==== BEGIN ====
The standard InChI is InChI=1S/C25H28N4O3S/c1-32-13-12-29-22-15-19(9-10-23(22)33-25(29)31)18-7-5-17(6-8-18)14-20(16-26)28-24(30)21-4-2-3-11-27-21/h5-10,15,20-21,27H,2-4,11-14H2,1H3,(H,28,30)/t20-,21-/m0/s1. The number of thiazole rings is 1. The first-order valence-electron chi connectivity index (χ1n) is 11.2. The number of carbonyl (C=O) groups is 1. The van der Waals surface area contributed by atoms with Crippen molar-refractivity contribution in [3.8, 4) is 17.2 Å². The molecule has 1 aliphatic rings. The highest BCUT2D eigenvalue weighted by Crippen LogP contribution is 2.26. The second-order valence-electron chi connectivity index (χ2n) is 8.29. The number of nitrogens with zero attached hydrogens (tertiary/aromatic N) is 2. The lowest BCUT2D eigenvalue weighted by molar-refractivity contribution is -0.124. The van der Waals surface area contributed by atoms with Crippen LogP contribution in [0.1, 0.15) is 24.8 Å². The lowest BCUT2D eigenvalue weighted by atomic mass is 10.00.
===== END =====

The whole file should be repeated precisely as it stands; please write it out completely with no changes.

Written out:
The standard InChI is InChI=1S/C25H28N4O3S/c1-32-13-12-29-22-15-19(9-10-23(22)33-25(29)31)18-7-5-17(6-8-18)14-20(16-26)28-24(30)21-4-2-3-11-27-21/h5-10,15,20-21,27H,2-4,11-14H2,1H3,(H,28,30)/t20-,21-/m0/s1. The number of thiazole rings is 1. The first-order valence-electron chi connectivity index (χ1n) is 11.2. The number of carbonyl (C=O) groups is 1. The van der Waals surface area contributed by atoms with Crippen molar-refractivity contribution in [3.8, 4) is 17.2 Å². The molecule has 1 aliphatic rings. The highest BCUT2D eigenvalue weighted by Crippen LogP contribution is 2.26. The second-order valence-electron chi connectivity index (χ2n) is 8.29. The number of nitrogens with zero attached hydrogens (tertiary/aromatic N) is 2. The lowest BCUT2D eigenvalue weighted by molar-refractivity contribution is -0.124. The van der Waals surface area contributed by atoms with Crippen LogP contribution in [0.1, 0.15) is 24.8 Å². The lowest BCUT2D eigenvalue weighted by atomic mass is 10.00.